With some help, Prince George businesses embrace sustainability
Business in Prince George is lightening up. On the planet, that is.
With their local chamber of commerce in the lead, Prince George companies are doing energy assessments, upgrading lighting, and helping spread the word about energy efficiency to their customers.
"A year and a half ago when I started with the Chamber of Commerce, I didn't know if Prince George was ready for energy efficiency; there hadn't been a lot of uptake," says Jennifer McCall, "But I can say over the past year and a half, from the results we've had so far, there is definitely a shift in the consciousness of people in this city."
Chamber sets an example
The Chamber helped start the trend by taking steps towards more sustainable operations in-house, including going paperless at its annual general meeting last March.
"That might sound small for some organizations, but we produced a hundred 100-page packages in the past – to go to totally paperless was a huge step," says McCall.
The Chamber hosted Climate Smart workshops, surprising themselves with how many local businesses signed up. "We kind of tested the waters to see if there was an appetite for this, and we exceeded our goal," says McCall. "That meant to us that our members had an appetite for energy conservation."
Seeking ways to do more while operating with a non-profit budget, the organization "jumped" at the provincial LiveSmart BC Small Business Program, says McCall.
"We thought this is a way we can, through a funded program, indicate and show our support for sustainability and best practices with regard to energy conservation."
Now, the Prince George Chamber of Commerce has a Business Energy Advisor (BEA) on staff. The BEA works with local businesses to help them reduce their energy consumption and make the most of rebates and incentives to do it.
But first, they walked the talk.
LED upgrade saves $350 a year
Sorin Pasca, the new BEA, worked with McCall to retrofit the lighting in the Chamber's own offices. An initial project removed halogen and incandescent bulbs and replaced them with LEDs, at a cost of about $1,600 that qualified for a rebate of $1,300.
Savings per year on electricity are $350, giving an 11-month payback. A second project included wiring in new fluorescent fixtures, with a cost of $1,700, a rebate of $1,100, and annual savings on electricity of $320.
"It was good practice," says Pasca. "Going through all the stages of a project like that, now I know exactly what I'm talking about. We don't even have a big area – three offices and two cubicles, but look how much we're saving.
"It was pretty smooth, and we had the cash back in less than two weeks."
Adds McCall: "We felt what our business members respond to best is testimonials, seeing others try things and talk about how it works. So we decided to use our marketing budget for the upgrade, and act as our own testimonial. And the quality of light we have now is amazing."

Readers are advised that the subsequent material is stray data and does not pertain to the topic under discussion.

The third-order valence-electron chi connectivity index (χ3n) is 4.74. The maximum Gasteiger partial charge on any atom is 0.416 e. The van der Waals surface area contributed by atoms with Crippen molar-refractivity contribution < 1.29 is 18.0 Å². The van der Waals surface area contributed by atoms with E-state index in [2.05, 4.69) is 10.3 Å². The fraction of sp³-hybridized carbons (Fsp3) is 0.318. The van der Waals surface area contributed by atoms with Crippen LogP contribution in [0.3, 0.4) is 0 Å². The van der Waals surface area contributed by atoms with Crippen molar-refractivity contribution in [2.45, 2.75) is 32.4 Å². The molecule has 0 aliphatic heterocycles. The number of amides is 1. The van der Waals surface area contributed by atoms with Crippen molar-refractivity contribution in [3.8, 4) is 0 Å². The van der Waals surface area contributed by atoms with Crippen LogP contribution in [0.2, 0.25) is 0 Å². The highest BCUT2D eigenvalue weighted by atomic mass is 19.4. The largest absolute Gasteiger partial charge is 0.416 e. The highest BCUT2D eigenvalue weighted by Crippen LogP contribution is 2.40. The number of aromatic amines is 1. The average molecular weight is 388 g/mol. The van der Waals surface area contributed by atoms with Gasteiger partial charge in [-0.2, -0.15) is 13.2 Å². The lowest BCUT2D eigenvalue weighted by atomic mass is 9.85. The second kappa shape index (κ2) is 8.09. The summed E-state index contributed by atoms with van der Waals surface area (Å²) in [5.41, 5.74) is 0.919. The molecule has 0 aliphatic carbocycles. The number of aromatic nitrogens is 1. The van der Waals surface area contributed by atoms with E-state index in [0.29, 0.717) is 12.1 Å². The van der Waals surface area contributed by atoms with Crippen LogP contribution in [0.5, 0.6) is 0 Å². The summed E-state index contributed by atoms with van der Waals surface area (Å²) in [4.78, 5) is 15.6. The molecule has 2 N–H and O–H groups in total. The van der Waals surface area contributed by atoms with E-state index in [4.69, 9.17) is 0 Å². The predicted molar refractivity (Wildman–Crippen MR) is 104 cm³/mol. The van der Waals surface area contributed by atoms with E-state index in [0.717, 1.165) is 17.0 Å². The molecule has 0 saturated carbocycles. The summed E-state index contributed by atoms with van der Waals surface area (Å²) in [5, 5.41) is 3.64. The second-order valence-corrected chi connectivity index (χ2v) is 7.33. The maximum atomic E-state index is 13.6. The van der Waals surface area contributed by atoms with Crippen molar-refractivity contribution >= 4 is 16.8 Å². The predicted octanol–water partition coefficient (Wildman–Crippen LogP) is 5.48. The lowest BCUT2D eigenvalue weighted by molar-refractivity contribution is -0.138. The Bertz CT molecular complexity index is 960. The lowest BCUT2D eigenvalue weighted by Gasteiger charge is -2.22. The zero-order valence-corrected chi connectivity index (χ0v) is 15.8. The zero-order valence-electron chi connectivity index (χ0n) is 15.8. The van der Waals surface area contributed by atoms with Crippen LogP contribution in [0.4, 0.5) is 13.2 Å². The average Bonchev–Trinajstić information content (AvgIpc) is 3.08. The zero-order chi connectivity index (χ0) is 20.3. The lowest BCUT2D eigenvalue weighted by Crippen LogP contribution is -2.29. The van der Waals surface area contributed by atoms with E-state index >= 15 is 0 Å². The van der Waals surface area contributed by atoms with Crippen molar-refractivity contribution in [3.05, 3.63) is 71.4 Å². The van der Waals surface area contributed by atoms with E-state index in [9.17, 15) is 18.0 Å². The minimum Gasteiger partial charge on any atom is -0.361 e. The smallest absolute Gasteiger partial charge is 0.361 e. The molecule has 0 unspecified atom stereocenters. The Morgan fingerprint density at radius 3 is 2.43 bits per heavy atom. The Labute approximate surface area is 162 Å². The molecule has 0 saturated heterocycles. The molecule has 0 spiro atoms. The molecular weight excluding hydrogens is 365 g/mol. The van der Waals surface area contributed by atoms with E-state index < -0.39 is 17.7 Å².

A growing appetite for green
Armed with the in-house experience, Pasca has been knocking on doors and doing energy assessments throughout the Chamber's region.
"I think a lot of businesses are aware there are incentive programs out there through BC Hydro and FortisBC," says McCall. "But what we are providing – along with the level of trust our members have in us – is the personal service. We're basically holding the hand of that business owner through every step, until they've got their incentive cheque back. They're not alone and they're not having to seek it all out themselves."
In three months, Pasca has completed nearly 60 energy assessments, a pace that's double the Chamber's target of 120 assessments in a year. And a number of businesses he's working with are now implementing upgrades.
McCall says it points to the growing appetite among small and medium sized businesses to go green.
"Businesses are seeing that there's a true benefit and value to becoming green, and energy conservation is a part of that," she says. "From an ethical point of view there's value, but also there's a business case to be made for being conscientious and ethical and sustainable.
"It means something now to customers to know that the businesses they're purchasing from are sustainable and ethical and energy aware. So businesses are more eager to go in that direction because they know it means something to their customers. I think even a couple of years ago it didn't carry that same weight."
Like last year, the Prince George Chamber of Commerce is partnering with BC Hydro to help promote the annual Candlelight Conservation Dinner. Last year, six local restaurants took part, and "the feedback was incredible," says McCall. She's hoping this year will build more momentum.
With the leadership shown by the Chamber itself, it seems this is business community is taking big steps – and reducing its footprint too.
If you're in the Prince George area and are interested in an energy assessment for your business, check out the Chamber of Commerce's LiveSmart webpage or contact Sorin Pasca directly by email.